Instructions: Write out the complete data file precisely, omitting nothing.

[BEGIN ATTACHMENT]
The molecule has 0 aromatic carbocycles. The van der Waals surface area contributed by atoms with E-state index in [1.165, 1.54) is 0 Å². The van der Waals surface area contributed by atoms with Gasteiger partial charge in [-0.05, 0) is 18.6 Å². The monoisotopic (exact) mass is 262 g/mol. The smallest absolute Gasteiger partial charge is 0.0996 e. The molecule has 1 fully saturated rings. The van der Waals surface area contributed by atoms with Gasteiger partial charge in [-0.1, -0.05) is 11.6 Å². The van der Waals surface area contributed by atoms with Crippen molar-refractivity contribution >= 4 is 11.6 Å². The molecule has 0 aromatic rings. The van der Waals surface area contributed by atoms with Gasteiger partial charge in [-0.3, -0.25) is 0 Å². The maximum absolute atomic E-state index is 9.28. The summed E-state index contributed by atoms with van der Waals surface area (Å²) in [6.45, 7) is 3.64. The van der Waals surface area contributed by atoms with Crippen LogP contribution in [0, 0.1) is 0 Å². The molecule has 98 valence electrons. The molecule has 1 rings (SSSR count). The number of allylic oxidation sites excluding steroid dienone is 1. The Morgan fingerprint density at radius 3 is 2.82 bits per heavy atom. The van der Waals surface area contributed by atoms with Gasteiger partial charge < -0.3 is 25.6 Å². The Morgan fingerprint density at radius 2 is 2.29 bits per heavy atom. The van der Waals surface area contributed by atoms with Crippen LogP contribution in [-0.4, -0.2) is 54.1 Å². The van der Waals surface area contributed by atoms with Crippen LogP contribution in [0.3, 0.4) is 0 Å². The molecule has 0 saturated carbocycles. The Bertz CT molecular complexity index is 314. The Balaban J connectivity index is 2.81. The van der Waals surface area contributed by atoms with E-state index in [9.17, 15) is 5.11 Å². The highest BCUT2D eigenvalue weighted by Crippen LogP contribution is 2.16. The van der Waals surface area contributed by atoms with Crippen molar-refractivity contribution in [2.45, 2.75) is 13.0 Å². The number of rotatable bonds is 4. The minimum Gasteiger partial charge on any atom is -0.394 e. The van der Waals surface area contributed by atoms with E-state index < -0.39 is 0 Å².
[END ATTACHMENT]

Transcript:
The molecule has 0 aromatic carbocycles. The van der Waals surface area contributed by atoms with E-state index in [1.165, 1.54) is 0 Å². The van der Waals surface area contributed by atoms with Gasteiger partial charge in [-0.05, 0) is 18.6 Å². The monoisotopic (exact) mass is 262 g/mol. The smallest absolute Gasteiger partial charge is 0.0996 e. The molecule has 1 fully saturated rings. The van der Waals surface area contributed by atoms with Gasteiger partial charge in [-0.1, -0.05) is 11.6 Å². The van der Waals surface area contributed by atoms with Crippen molar-refractivity contribution >= 4 is 11.6 Å². The molecule has 0 aromatic rings. The van der Waals surface area contributed by atoms with Gasteiger partial charge in [-0.3, -0.25) is 0 Å². The maximum absolute atomic E-state index is 9.28. The summed E-state index contributed by atoms with van der Waals surface area (Å²) in [6.45, 7) is 3.64. The van der Waals surface area contributed by atoms with Crippen LogP contribution in [0, 0.1) is 0 Å². The molecule has 98 valence electrons. The molecule has 1 rings (SSSR count). The number of allylic oxidation sites excluding steroid dienone is 1. The Morgan fingerprint density at radius 3 is 2.82 bits per heavy atom. The van der Waals surface area contributed by atoms with Gasteiger partial charge < -0.3 is 25.6 Å². The Morgan fingerprint density at radius 2 is 2.29 bits per heavy atom. The van der Waals surface area contributed by atoms with Crippen LogP contribution in [-0.4, -0.2) is 54.1 Å². The van der Waals surface area contributed by atoms with Crippen LogP contribution in [0.3, 0.4) is 0 Å². The molecule has 0 saturated carbocycles. The Bertz CT molecular complexity index is 314. The Balaban J connectivity index is 2.81. The van der Waals surface area contributed by atoms with E-state index in [9.17, 15) is 5.11 Å². The highest BCUT2D eigenvalue weighted by Crippen LogP contribution is 2.16. The van der Waals surface area contributed by atoms with Crippen molar-refractivity contribution in [2.45, 2.75) is 13.0 Å². The number of rotatable bonds is 4. The minimum Gasteiger partial charge on any atom is -0.394 e. The van der Waals surface area contributed by atoms with E-state index < -0.39 is 0 Å².